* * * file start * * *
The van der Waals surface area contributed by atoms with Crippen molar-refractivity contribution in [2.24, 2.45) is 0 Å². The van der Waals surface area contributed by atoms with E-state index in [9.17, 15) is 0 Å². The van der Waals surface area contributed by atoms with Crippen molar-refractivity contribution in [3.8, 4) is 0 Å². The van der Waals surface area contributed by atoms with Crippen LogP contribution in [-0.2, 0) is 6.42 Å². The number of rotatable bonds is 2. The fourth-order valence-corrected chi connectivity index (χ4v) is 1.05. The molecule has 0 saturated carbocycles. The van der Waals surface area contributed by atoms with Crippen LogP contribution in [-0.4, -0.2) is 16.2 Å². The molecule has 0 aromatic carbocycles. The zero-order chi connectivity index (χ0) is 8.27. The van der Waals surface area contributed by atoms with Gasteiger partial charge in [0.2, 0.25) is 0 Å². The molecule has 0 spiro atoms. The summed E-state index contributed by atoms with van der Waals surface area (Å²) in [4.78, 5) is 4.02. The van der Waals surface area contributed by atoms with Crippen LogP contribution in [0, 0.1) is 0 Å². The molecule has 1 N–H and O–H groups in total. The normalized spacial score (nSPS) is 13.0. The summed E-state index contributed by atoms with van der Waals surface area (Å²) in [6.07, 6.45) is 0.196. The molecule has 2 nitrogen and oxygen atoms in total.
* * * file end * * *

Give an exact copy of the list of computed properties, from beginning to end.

The van der Waals surface area contributed by atoms with Crippen molar-refractivity contribution in [2.24, 2.45) is 0 Å². The van der Waals surface area contributed by atoms with E-state index in [9.17, 15) is 0 Å². The van der Waals surface area contributed by atoms with Crippen molar-refractivity contribution in [3.8, 4) is 0 Å². The van der Waals surface area contributed by atoms with Crippen LogP contribution in [-0.2, 0) is 6.42 Å². The number of rotatable bonds is 2. The fourth-order valence-corrected chi connectivity index (χ4v) is 1.05. The molecule has 0 saturated carbocycles. The van der Waals surface area contributed by atoms with Crippen LogP contribution in [-0.4, -0.2) is 16.2 Å². The molecule has 0 aromatic carbocycles. The zero-order chi connectivity index (χ0) is 8.27. The van der Waals surface area contributed by atoms with Gasteiger partial charge in [0.2, 0.25) is 0 Å². The molecule has 0 spiro atoms. The summed E-state index contributed by atoms with van der Waals surface area (Å²) in [4.78, 5) is 4.02. The van der Waals surface area contributed by atoms with Crippen LogP contribution in [0, 0.1) is 0 Å². The molecule has 1 N–H and O–H groups in total. The normalized spacial score (nSPS) is 13.0. The summed E-state index contributed by atoms with van der Waals surface area (Å²) in [6.07, 6.45) is 0.196. The molecule has 2 nitrogen and oxygen atoms in total.